This is the big art weekend in Bogotá, with the Bogotá Chamber of Commerce hosting ARTBO Fin de Semana. Among the 67 gallery spaces participating in this third edition, is the Museum of Modern Art of Bogotá – Mambo – with a selection of works by the editorial illustrator Vladimir Flórez best known as “Vladdo.”
Vladimir Flórez’s career as a graphic designer and political cartoonist spans 30-years, a time-frame chosen by the Museum of Modern Art of Bogotá for its most recent show titled Vladdo: Opiniones no pedidas, or as it reads in English, Vladdo: Opinions not wanted.
Never at a loss for words with his column in the country’s leading daily El Tiempo, or ink and paper, for his politically charged cartoons in Semana magazine, Vladdo, is best known among millions for being Aleida. Created as a fictional character to give women a commentary on everything from relationship issues to health concerns, education and running a household budget. In 2017, Vladdo’s “alter ego” turned 20, and is still “looking for love.”
Born in Bogotá in 1963, Flórez trained as a graphic artist before joining La República and El Siglo newspapers in 1985. He became a visual commentator and cartoonist at a time in this country’s history defined by the Armero mudslide, the storming of the Justice Palace by the M-19 guerrilla and rise of the powerful Medellín cartel. Even though Aledia rarely discusses politics with her compatriots, she continues to influence public opinion with wit and sensitivity and is the leading lady of an exhibition that also profiles Vladdo as an expert typographer, award-winning newspaper designer and crusader for freedom of expression in print, radio and television.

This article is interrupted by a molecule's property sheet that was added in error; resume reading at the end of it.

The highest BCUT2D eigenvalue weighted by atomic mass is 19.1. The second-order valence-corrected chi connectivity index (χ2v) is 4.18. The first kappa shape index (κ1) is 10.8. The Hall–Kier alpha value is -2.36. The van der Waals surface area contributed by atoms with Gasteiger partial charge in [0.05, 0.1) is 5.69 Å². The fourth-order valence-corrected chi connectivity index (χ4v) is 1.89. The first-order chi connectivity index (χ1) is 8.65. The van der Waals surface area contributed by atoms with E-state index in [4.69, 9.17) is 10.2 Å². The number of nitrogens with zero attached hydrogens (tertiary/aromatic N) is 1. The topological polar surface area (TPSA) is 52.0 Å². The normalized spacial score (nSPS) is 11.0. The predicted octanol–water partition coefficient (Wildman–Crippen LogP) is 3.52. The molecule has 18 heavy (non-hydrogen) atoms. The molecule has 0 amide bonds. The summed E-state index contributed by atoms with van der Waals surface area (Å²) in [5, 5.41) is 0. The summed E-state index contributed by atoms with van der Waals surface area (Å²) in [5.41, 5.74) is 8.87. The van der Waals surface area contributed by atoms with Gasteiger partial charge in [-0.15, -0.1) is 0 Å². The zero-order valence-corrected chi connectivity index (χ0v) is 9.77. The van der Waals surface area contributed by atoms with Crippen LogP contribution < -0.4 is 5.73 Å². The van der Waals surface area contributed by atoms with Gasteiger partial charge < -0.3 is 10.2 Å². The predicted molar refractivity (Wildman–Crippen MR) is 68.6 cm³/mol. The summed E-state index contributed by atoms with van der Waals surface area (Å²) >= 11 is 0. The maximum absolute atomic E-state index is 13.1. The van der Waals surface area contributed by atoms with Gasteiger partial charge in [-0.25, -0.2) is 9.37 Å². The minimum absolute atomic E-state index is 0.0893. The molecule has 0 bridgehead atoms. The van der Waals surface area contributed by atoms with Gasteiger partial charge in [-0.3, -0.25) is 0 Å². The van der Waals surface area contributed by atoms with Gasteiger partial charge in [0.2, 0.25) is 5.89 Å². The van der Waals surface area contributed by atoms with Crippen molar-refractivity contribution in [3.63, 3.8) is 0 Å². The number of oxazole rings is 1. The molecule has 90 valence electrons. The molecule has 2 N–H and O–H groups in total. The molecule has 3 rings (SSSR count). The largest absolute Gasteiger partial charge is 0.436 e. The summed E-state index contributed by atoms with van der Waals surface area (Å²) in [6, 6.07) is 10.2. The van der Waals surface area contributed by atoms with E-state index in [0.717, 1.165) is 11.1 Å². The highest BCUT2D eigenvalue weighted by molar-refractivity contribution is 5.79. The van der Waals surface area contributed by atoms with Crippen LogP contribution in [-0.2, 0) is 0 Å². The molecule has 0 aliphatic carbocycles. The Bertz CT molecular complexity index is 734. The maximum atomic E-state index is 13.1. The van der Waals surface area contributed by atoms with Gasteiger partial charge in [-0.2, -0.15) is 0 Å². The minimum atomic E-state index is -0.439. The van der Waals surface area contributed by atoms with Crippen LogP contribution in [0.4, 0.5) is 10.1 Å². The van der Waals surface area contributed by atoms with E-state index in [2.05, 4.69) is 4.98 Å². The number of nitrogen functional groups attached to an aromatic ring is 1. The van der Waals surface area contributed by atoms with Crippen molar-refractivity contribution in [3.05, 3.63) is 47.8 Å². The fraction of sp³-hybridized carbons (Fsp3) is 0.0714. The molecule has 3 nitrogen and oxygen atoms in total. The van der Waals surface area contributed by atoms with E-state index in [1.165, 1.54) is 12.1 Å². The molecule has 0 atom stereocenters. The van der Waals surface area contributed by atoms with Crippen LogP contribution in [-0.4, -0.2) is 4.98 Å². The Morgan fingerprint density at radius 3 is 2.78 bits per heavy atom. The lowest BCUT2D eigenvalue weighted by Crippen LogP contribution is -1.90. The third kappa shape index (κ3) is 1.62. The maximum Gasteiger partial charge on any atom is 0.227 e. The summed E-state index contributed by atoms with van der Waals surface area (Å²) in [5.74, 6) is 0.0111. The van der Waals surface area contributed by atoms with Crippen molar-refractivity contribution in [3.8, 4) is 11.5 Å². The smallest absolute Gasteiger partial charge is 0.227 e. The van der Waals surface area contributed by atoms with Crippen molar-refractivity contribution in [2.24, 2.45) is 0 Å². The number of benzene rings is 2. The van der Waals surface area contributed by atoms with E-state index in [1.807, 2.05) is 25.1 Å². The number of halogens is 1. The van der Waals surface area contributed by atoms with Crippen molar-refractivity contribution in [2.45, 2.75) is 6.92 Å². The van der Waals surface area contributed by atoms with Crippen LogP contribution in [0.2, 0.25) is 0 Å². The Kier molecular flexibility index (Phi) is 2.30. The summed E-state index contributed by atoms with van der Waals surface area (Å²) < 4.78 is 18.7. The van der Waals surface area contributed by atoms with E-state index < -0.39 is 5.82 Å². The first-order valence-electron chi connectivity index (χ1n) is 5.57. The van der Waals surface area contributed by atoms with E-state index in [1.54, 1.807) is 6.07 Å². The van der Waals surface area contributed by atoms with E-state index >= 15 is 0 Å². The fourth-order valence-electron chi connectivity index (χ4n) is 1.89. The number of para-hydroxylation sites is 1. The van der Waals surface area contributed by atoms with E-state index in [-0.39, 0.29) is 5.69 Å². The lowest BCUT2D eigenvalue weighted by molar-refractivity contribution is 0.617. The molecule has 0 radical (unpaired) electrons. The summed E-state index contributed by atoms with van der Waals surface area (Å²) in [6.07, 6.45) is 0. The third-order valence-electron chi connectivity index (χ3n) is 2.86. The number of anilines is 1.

Vladdo is a journalist who gets-under-the-skin of many politicians and is fierce and fearless in the face of censorship. Exposing in his illustrations and words uncomfortable truths, he always manages to make readers laugh, among them, those in the bulls-eye of his vitriol. Taking on the powerful and influential requires satirical stamina, and after three decades, Vladdo continues to give voice to the common man and woman, expressing their aspirations and frustrations with the political elites and the absurd cloaked as truth.
The exhibition begins with the Paredón section where the illustrator presents a selection of cartoons depicting the political moments in the lives of Colombia’s last six Presidents. From the violence generated by the country’s drug mafias to the displaced and victims of the internal conflict, with the stroke of his pen, Vladdo crystalizes the national consciousness on the page. In Tierra Caliente, the many ironic facets of Colombia are represented mostly as “banana republic” and told through its “famous people.” Then, a special section for Aleida in Muy ella and lastly, a collection of editorial projects and publications where Vladdo has left his indelible markings. Until June 2.
Mambo – Calle 24 No.6-00